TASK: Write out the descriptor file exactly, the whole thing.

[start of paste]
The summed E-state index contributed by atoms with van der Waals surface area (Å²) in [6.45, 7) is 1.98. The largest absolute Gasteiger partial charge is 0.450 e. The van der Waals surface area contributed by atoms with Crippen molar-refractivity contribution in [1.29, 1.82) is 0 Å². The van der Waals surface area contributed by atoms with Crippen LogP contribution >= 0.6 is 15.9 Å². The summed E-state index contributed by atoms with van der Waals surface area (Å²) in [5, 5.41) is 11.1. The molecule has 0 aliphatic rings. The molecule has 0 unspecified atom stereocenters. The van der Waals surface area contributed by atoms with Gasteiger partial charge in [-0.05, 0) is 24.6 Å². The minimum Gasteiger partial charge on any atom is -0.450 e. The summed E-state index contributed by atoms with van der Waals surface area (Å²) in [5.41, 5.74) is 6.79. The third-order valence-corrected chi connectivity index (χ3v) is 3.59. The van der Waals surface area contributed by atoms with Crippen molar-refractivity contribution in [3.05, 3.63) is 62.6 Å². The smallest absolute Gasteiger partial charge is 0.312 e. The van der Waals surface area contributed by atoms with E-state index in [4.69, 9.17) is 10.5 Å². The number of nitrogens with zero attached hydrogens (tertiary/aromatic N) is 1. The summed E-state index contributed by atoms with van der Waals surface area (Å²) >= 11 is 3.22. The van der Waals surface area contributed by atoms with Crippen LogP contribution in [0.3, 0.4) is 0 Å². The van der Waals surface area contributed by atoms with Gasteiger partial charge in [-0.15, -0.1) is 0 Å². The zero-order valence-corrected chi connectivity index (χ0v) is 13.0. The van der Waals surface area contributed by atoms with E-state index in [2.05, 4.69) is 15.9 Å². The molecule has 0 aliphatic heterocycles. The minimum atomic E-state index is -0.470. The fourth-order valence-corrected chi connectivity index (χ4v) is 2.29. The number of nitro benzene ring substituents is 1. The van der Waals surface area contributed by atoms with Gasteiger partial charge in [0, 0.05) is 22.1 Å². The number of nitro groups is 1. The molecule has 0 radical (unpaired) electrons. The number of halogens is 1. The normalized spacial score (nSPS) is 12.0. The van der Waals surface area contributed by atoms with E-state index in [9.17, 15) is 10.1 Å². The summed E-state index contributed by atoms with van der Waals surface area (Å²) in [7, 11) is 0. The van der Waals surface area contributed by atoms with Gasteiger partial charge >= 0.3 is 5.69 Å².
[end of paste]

The summed E-state index contributed by atoms with van der Waals surface area (Å²) in [6.45, 7) is 1.98. The largest absolute Gasteiger partial charge is 0.450 e. The van der Waals surface area contributed by atoms with Crippen molar-refractivity contribution in [1.29, 1.82) is 0 Å². The van der Waals surface area contributed by atoms with Crippen LogP contribution >= 0.6 is 15.9 Å². The summed E-state index contributed by atoms with van der Waals surface area (Å²) in [5, 5.41) is 11.1. The molecule has 0 aliphatic rings. The molecule has 0 unspecified atom stereocenters. The van der Waals surface area contributed by atoms with Gasteiger partial charge in [-0.05, 0) is 24.6 Å². The minimum Gasteiger partial charge on any atom is -0.450 e. The summed E-state index contributed by atoms with van der Waals surface area (Å²) in [5.41, 5.74) is 6.79. The third-order valence-corrected chi connectivity index (χ3v) is 3.59. The van der Waals surface area contributed by atoms with Crippen molar-refractivity contribution in [3.05, 3.63) is 62.6 Å². The smallest absolute Gasteiger partial charge is 0.312 e. The van der Waals surface area contributed by atoms with E-state index in [4.69, 9.17) is 10.5 Å². The number of nitrogens with zero attached hydrogens (tertiary/aromatic N) is 1. The summed E-state index contributed by atoms with van der Waals surface area (Å²) >= 11 is 3.22. The van der Waals surface area contributed by atoms with Crippen LogP contribution in [0.3, 0.4) is 0 Å². The van der Waals surface area contributed by atoms with Gasteiger partial charge in [-0.15, -0.1) is 0 Å². The zero-order valence-corrected chi connectivity index (χ0v) is 13.0. The van der Waals surface area contributed by atoms with E-state index in [2.05, 4.69) is 15.9 Å². The molecule has 0 aliphatic heterocycles. The minimum atomic E-state index is -0.470. The fourth-order valence-corrected chi connectivity index (χ4v) is 2.29. The number of nitro benzene ring substituents is 1. The van der Waals surface area contributed by atoms with Gasteiger partial charge in [0, 0.05) is 22.1 Å². The number of nitro groups is 1. The molecule has 0 radical (unpaired) electrons. The number of halogens is 1. The normalized spacial score (nSPS) is 12.0. The van der Waals surface area contributed by atoms with E-state index in [9.17, 15) is 10.1 Å². The summed E-state index contributed by atoms with van der Waals surface area (Å²) in [7, 11) is 0. The van der Waals surface area contributed by atoms with Gasteiger partial charge >= 0.3 is 5.69 Å².